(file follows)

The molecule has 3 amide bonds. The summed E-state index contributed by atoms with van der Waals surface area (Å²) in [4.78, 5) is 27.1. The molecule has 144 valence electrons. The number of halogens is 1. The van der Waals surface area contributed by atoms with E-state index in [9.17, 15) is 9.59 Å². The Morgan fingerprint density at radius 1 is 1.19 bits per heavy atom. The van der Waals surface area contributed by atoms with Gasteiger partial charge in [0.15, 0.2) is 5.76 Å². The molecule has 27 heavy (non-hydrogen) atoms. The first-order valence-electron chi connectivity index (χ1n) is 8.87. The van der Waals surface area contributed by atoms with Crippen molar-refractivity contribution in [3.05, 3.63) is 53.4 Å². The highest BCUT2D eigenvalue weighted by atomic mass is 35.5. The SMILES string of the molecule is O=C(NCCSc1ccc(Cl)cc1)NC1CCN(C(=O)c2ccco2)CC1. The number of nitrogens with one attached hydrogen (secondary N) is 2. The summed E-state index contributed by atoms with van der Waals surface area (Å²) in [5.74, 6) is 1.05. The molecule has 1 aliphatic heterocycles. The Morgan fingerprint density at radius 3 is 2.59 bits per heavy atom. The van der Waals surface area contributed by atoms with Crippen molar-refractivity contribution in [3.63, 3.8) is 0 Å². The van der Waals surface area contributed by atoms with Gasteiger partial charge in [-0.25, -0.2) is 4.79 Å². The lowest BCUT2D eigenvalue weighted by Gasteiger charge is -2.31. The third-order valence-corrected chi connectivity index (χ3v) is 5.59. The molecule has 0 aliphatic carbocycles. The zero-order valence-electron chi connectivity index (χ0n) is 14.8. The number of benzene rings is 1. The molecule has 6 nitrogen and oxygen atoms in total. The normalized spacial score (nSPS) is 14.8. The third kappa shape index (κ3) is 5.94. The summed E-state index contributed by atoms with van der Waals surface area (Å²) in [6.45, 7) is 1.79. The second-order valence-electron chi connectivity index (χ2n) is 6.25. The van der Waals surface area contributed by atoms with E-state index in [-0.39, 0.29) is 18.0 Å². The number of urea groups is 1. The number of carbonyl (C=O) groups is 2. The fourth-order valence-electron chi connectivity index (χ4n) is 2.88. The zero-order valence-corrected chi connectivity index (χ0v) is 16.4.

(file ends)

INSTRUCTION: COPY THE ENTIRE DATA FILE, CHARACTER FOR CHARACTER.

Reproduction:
The molecule has 3 amide bonds. The summed E-state index contributed by atoms with van der Waals surface area (Å²) in [4.78, 5) is 27.1. The molecule has 144 valence electrons. The number of halogens is 1. The van der Waals surface area contributed by atoms with E-state index in [9.17, 15) is 9.59 Å². The Morgan fingerprint density at radius 1 is 1.19 bits per heavy atom. The van der Waals surface area contributed by atoms with Gasteiger partial charge in [0.15, 0.2) is 5.76 Å². The molecule has 27 heavy (non-hydrogen) atoms. The first-order valence-electron chi connectivity index (χ1n) is 8.87. The van der Waals surface area contributed by atoms with Crippen molar-refractivity contribution in [3.05, 3.63) is 53.4 Å². The highest BCUT2D eigenvalue weighted by atomic mass is 35.5. The SMILES string of the molecule is O=C(NCCSc1ccc(Cl)cc1)NC1CCN(C(=O)c2ccco2)CC1. The number of nitrogens with one attached hydrogen (secondary N) is 2. The summed E-state index contributed by atoms with van der Waals surface area (Å²) in [5.74, 6) is 1.05. The molecule has 1 aliphatic heterocycles. The Morgan fingerprint density at radius 3 is 2.59 bits per heavy atom. The van der Waals surface area contributed by atoms with Crippen molar-refractivity contribution in [3.63, 3.8) is 0 Å². The van der Waals surface area contributed by atoms with Gasteiger partial charge in [-0.25, -0.2) is 4.79 Å². The lowest BCUT2D eigenvalue weighted by Gasteiger charge is -2.31. The third-order valence-corrected chi connectivity index (χ3v) is 5.59. The molecule has 0 aliphatic carbocycles. The zero-order valence-electron chi connectivity index (χ0n) is 14.8. The number of benzene rings is 1. The molecule has 6 nitrogen and oxygen atoms in total. The normalized spacial score (nSPS) is 14.8. The third kappa shape index (κ3) is 5.94. The summed E-state index contributed by atoms with van der Waals surface area (Å²) in [6.45, 7) is 1.79. The second-order valence-electron chi connectivity index (χ2n) is 6.25. The van der Waals surface area contributed by atoms with E-state index in [-0.39, 0.29) is 18.0 Å². The number of urea groups is 1. The number of carbonyl (C=O) groups is 2. The fourth-order valence-electron chi connectivity index (χ4n) is 2.88. The zero-order valence-corrected chi connectivity index (χ0v) is 16.4.